this is an interview Janine (Owner of Hairroin Salon gave to www.hairboutique.com)
Worst Hair Cities According to Celeb Hairdresser Janine Jarman
Aug 5th 2009 11:17AM
By Carly Milne
Fashion Trends Interviews
Back in the spring, StyleList shared a round-up of the worst hair cities across America, prompting us to seek out a master stylist to share her insights on what makes a bad hair city, and how to combat it.
But before Janine Jarman, a hairdresser with a celebrity clientele and a rockin' Hollywood salon calledHairroin, gave us her insights, she asked what's likely the question most often asked when it comes to bad hair: what's up with Kate Gosselin's 'do?
"I don't know where she's from, but her hairdresser needs to have a talking to," Jarman insists. "I need to have a one-on-one with that hairdresser, because I don't get that hairstyle. A long bob in front, spiky in the back? It's two different hairstyles from the front to the back. I guess it's supposed to be a unique take on the mullet, but in reverse. That's a Midwest mullet."
As for the rest of the country?
There's no arguing with this fifth runner up. "Excessive heat is definitely a factor in bad hair," Jarman explains. "Anywhere that has extreme desert conditions, those poor clients are up against hard conditions. To combat it, they need extra product, regular treatments and serums." Anywhere that has a lot of humidity, whether hot or dry, demands a good anti-humectant, according to Jarman. Her suggestion? "Sebastian's Potion 9 is a really good, lightweight styling product that also offers protection."
It's not just dry desert heat and wind that makes for bad hair in this fourth worst city. "Being a party town doesn't help," says Jarman. What's the most offensive culprit? Pools. "Chlorine is a huge bad hair factor – it's the biggest hair enemy, because it acts as a mild form of bleach. It inflates the cuticle and roughs it up. You can't just rinse it out, you have to really wash it thoroughly." Jarman says it's worst for blondes because it seeps right into the cuticle and is super hard to get out.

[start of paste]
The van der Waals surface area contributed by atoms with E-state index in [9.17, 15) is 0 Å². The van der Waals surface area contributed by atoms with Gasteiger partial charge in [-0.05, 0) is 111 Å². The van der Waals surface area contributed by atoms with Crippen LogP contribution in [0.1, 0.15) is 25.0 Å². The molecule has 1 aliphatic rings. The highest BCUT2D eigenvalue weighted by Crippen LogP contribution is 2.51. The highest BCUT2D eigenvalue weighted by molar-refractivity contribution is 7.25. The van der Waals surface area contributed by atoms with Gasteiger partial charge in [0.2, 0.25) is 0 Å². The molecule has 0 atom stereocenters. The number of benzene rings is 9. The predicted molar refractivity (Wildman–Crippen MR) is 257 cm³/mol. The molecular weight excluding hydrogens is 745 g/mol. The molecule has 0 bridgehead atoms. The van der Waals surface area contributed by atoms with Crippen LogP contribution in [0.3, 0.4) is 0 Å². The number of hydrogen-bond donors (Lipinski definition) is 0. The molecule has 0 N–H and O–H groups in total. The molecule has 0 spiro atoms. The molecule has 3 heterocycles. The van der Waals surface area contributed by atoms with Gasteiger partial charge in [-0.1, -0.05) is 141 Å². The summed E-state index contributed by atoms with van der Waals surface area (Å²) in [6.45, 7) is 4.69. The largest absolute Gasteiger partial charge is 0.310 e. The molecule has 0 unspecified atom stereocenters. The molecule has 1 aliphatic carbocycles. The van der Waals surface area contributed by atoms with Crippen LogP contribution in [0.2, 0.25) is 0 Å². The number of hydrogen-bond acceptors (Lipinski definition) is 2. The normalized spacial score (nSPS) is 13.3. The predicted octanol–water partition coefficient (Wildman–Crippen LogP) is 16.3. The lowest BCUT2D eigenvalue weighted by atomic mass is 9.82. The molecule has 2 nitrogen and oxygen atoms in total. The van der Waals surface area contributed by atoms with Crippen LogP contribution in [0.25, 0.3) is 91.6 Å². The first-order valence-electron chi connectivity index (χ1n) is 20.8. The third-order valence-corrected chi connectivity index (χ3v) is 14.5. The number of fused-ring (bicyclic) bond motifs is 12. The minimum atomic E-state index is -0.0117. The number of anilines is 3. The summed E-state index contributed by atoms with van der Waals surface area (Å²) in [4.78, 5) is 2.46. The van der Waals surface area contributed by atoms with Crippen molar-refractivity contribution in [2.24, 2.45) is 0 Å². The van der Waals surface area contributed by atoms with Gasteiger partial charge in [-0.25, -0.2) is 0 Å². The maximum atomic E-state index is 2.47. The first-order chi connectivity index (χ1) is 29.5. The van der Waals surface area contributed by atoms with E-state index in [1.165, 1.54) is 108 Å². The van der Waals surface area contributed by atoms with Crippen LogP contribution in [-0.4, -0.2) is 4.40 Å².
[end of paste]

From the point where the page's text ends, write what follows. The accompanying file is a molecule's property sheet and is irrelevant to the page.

What ruins hair in this third-place town? Pollution. "The same thing that happens with chlorine happens with pollution," Jarman notes. "Hair has a fibrous texture, so in heavy pollution, it's going to get dirty and stained. Plus, pollution, soot and smoke don't just get it dirty, but it can seep in and keep it dirty." How to combat it? Jarman suggests a detox treatment from a product line called Dauvines, which has a leave-in goo that actually removes the pollutants from your hair.
Not only does the wet weather and humidity wreck your locks in this second to last town, but there's a shockingly small amount of hairdressers to choose from. Says Jarman, "They've got a lack of hair lovin'! It's like when you go to a small city with only a couple restaurants – if they're mediocre, where else are you gonna go eat? It's all about supply and demand." As for combating the wetness, Jarman says people need to use some kind of protector to save hair from the elements, like a lightweight leave-in conditioner, or a light serum or potion. "Even if you don't want to style it. Always put a serum or potion to combat heat elements, humidity, and smog," she says.
This Texan city had the distinction of being tops on the bad hair list. Heat? Check. Humidity? Check. And another bad hair element to round out the list? Hard water. "Hard water is a killer for hair - you can see what it does on a pane of glass, just imagine what it does to hair," Jarman warns. So how to fix it? "Everyone should be using multiple products: leave in conditioners, anti humectants and the like, so their hair isn't getting filled in with hard water."
So there you have it. You might live in a bad hair city, but at least now you have some tricks to combat it.